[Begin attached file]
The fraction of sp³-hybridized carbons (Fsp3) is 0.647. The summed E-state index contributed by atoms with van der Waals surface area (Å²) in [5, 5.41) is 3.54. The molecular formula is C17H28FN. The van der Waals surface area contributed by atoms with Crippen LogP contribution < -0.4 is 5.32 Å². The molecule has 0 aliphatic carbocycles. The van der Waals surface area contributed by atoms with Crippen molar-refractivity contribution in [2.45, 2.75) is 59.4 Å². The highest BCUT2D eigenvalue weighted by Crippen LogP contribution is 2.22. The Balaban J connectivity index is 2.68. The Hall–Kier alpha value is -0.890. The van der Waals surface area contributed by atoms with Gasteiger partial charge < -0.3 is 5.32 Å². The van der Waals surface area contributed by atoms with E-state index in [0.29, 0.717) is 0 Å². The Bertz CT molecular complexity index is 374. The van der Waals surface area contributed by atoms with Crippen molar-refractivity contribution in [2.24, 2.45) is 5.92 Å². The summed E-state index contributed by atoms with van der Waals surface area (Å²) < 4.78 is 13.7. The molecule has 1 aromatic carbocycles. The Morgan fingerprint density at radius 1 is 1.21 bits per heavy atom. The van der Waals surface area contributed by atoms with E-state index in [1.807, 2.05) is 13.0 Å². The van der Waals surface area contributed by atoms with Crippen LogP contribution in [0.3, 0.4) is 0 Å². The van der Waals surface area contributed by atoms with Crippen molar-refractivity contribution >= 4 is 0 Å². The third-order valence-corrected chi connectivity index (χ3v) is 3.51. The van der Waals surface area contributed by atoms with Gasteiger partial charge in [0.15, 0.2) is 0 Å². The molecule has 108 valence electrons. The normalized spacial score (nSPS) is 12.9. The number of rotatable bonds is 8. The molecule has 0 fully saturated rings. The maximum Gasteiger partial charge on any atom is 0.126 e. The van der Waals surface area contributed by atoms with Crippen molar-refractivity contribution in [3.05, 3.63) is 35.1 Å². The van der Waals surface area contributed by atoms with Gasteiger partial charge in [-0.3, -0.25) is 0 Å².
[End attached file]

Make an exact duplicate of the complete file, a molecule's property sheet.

The fraction of sp³-hybridized carbons (Fsp3) is 0.647. The summed E-state index contributed by atoms with van der Waals surface area (Å²) in [5, 5.41) is 3.54. The molecular formula is C17H28FN. The van der Waals surface area contributed by atoms with Crippen LogP contribution < -0.4 is 5.32 Å². The molecule has 0 aliphatic carbocycles. The van der Waals surface area contributed by atoms with Crippen molar-refractivity contribution in [2.45, 2.75) is 59.4 Å². The highest BCUT2D eigenvalue weighted by Crippen LogP contribution is 2.22. The Balaban J connectivity index is 2.68. The Hall–Kier alpha value is -0.890. The van der Waals surface area contributed by atoms with Gasteiger partial charge < -0.3 is 5.32 Å². The van der Waals surface area contributed by atoms with E-state index in [0.29, 0.717) is 0 Å². The Bertz CT molecular complexity index is 374. The van der Waals surface area contributed by atoms with Crippen molar-refractivity contribution in [2.24, 2.45) is 5.92 Å². The summed E-state index contributed by atoms with van der Waals surface area (Å²) < 4.78 is 13.7. The molecule has 1 aromatic carbocycles. The Morgan fingerprint density at radius 1 is 1.21 bits per heavy atom. The van der Waals surface area contributed by atoms with E-state index in [1.807, 2.05) is 13.0 Å². The van der Waals surface area contributed by atoms with Crippen LogP contribution in [0.3, 0.4) is 0 Å². The van der Waals surface area contributed by atoms with Crippen molar-refractivity contribution >= 4 is 0 Å². The third-order valence-corrected chi connectivity index (χ3v) is 3.51. The van der Waals surface area contributed by atoms with Gasteiger partial charge in [0.15, 0.2) is 0 Å². The molecule has 108 valence electrons. The normalized spacial score (nSPS) is 12.9. The number of rotatable bonds is 8. The molecule has 0 fully saturated rings. The maximum Gasteiger partial charge on any atom is 0.126 e. The van der Waals surface area contributed by atoms with Crippen molar-refractivity contribution in [3.05, 3.63) is 35.1 Å². The van der Waals surface area contributed by atoms with Gasteiger partial charge in [-0.3, -0.25) is 0 Å².